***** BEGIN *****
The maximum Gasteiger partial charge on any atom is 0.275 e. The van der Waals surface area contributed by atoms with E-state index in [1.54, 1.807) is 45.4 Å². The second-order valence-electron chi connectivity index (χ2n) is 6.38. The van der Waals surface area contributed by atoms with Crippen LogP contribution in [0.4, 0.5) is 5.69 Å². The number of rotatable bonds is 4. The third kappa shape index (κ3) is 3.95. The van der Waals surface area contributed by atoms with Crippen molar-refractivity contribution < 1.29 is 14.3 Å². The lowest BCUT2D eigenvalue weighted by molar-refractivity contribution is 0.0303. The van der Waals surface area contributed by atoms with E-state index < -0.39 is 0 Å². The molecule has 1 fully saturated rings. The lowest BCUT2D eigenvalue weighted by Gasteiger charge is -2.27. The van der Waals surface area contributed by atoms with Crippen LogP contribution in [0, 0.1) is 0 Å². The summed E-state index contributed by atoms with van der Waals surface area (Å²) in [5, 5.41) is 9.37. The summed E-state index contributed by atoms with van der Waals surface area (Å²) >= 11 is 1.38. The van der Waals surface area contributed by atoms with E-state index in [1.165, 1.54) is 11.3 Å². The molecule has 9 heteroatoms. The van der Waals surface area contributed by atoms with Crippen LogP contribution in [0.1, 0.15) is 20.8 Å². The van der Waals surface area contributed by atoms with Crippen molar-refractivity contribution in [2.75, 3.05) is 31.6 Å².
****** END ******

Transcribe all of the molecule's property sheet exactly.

The maximum Gasteiger partial charge on any atom is 0.275 e. The van der Waals surface area contributed by atoms with E-state index in [1.54, 1.807) is 45.4 Å². The second-order valence-electron chi connectivity index (χ2n) is 6.38. The van der Waals surface area contributed by atoms with Crippen LogP contribution in [0.4, 0.5) is 5.69 Å². The number of rotatable bonds is 4. The third kappa shape index (κ3) is 3.95. The van der Waals surface area contributed by atoms with Crippen molar-refractivity contribution < 1.29 is 14.3 Å². The lowest BCUT2D eigenvalue weighted by molar-refractivity contribution is 0.0303. The van der Waals surface area contributed by atoms with E-state index < -0.39 is 0 Å². The molecule has 1 fully saturated rings. The lowest BCUT2D eigenvalue weighted by Gasteiger charge is -2.27. The van der Waals surface area contributed by atoms with Crippen LogP contribution in [0, 0.1) is 0 Å². The summed E-state index contributed by atoms with van der Waals surface area (Å²) in [5, 5.41) is 9.37. The summed E-state index contributed by atoms with van der Waals surface area (Å²) >= 11 is 1.38. The van der Waals surface area contributed by atoms with E-state index in [1.165, 1.54) is 11.3 Å². The molecule has 9 heteroatoms. The van der Waals surface area contributed by atoms with Crippen LogP contribution in [0.1, 0.15) is 20.8 Å². The van der Waals surface area contributed by atoms with Crippen molar-refractivity contribution in [2.75, 3.05) is 31.6 Å².